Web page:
Credits: NASA/ESA/Goddard/UCBerkeley/JPL-Caltech/STScI

The Fairy of the Eagle Nebula

The dust sculptures of the Eagle Nebula are evaporating. As powerful starlight whittles away these cool cosmic mountains, the statuesque pillars that remain might be imagined as mythical beasts. Pictured above is one of several striking dust pillars of the Eagle Nebula that might be described as a gigantic alien fairy. This fairy, however, is ten light years tall and spews radiation much hotter than common fire. The greater Eagle Nebula, M16, is actually a giant evaporating shell of gas and dust inside of which is a growing cavity filled with a spectacular stellar nursery currently forming an open cluster of stars. The above image in scientifically re-assigned colors was released in 2005 as part of the fifteenth anniversary celebration of the launch of the Hubble Space Telescope.

 Credit: The Hubble Heritage Team, (STScI/AURA), ESA, NASA

Saturn’s Rings at Maximum Tilt

In March 2003, Saturn’s rings were at maximum tilt toward Earth, a special event occurring every 15 years. With the rings fully tilted, astronomers get the best views of the planet’s Southern Hemisphere. They took advantage of the rings’ unique alignment by using Hubble to capture some stunning images.

Credit: NASA, ESA, E. Karkoschka, G. Bacon (STScI)

N44C: A Nebular Mystery

N44C is the designation for a fascinating region of ionized hydrogen gas surrounding an association of young stars in the Large Magellanic Cloud, a nearby, small companion galaxy to the Milky Way visible from the Southern Hemisphere. It stretches over an expanse of space that would take 125 years to cross if you were traveling at light-speed.

N44C is peculiar because the star mainly responsible for illuminating the nebula is unusually hot. The most massive stars, ranging from 10-50 times more massive than the Sun, have maximum temperatures of 30,000 to 50,000 degrees Kelvin. The star illuminating N44C appears to be significantly hotter, with a temperature of about 75,000 degrees Kelvin!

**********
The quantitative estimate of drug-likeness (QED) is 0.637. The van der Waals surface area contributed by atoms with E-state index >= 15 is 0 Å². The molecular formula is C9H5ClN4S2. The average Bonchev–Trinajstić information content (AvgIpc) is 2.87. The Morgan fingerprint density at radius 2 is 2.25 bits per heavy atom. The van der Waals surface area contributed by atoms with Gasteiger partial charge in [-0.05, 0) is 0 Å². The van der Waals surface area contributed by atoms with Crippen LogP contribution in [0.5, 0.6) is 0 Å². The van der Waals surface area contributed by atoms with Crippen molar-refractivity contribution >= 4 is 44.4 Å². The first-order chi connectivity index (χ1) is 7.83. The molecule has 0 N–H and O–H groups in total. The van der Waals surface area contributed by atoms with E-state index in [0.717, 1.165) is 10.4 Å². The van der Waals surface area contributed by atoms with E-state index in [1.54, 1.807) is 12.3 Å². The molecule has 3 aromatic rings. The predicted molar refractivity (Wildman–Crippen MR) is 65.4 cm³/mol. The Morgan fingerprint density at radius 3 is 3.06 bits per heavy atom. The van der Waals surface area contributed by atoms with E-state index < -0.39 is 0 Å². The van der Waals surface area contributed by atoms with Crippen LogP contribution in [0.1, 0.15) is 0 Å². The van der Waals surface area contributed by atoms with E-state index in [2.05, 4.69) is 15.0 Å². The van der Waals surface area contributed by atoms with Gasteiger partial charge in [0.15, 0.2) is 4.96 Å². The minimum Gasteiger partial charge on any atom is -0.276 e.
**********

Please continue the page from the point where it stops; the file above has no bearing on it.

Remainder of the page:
Ideas proposed to explain this unusually high temperature include the possibility of a neutron star or black hole that intermittently produces X-rays but is now “switched off.”

Credit: NASA and the Hubble Heritage Team (STScI/AURA) Acknowledgment: D. Garnett (University of Arizona)


Hubble Spots Possible Water Plumes Erupting on Jupiter’s Moon Europa

From NASA’s press release:

Astronomers using the Hubble Space Telescope have imaged what may be water vapor plumes erupting off the surface of Jupiter’s moon Europa.

The plumes are estimated to rise about 125 miles (200 kilometers) before, presumably, raining back down onto Europa’s surface. Europa has a huge global ocean containing twice as much water as Earth’s oceans, but it is protected by a layer of extremely cold and hard ice of unknown thickness. The plumes provide a tantalizing opportunity to gather samples originating from under the surface without having to land or drill through through miles of ice.

The team, led by William Sparks of the Space Telescope Science Institute (STScI) in Baltimore observed these finger-like projections while viewing Europa’s limb as the moon passed in front of Jupiter.

The original goal of the team’s observing proposal was to determine whether Europa has a thin, extended atmosphere, or exosphere.

“The atmosphere of an extrasolar planet blocks some of the starlight that is behind it,” Sparks explained. “If there is a thin atmosphere around Europa, it has the potential to block some of the light of Jupiter, and we could see it as a silhouette. And so we were looking for absorption features around the limb of Europa as it transited the smooth face of Jupiter.”

In 10 separate occurrences spanning 15 months, the team observed Europa passing in front of Jupiter. They saw what could be plumes erupting on three of these occasions.

Scientists may use the infrared vision of the James Webb Space Telescope, which is scheduled to launch in 2018, to confirm venting or plume activity on Europa. NASA also is formulating a mission to Europa with a payload that could confirm the presence of plumes and study them from close range during multiple flybys.    

So what to take note of this is that if those plumes really exist, then we have a better way to sample one of the most promising places for extraterrestrial life in the Solar System.

The gif is an artist impression from this NASA Goddard video, and the image shows the water vapor plumes erupting at the 7 o’clock position of Europa.

Credits: Goddard/Katrina Jackson, NASA/ESA/W. Sparks (STScI)/USGS Astrogeology Science Center

Hubble Wide Field Camera 3 Image detailing star birth in Galaxy M83.

Credit: NASA, ESA and The Hubble Heritage Team (STScI/AURA) Acknowledgement: R O'Connel and the Wide Field Camera 3 Science Oversight Committee


Mysterious disk of blue stars around M31’s black hole

Astronomers using the NASA/ESA Hubble Space Telescope have identified the source of a mysterious blue light surrounding a supermassive black hole in our neighbouring Andromeda Galaxy (M31).

The blue light is coming from a disk of hot, young stars. These stars are whipping around the black hole in much the same way as planets in our solar system are revolving around the Sun. Astronomers are perplexed about how the pancake-shaped disk of stars could form so close to a giant black hole. In such a hostile environment, the black hole’s tidal forces should tear matter apart, making it difficult for gas and dust to collapse and form stars.

Credit: NASA, ESA and G. Bacon (STScI)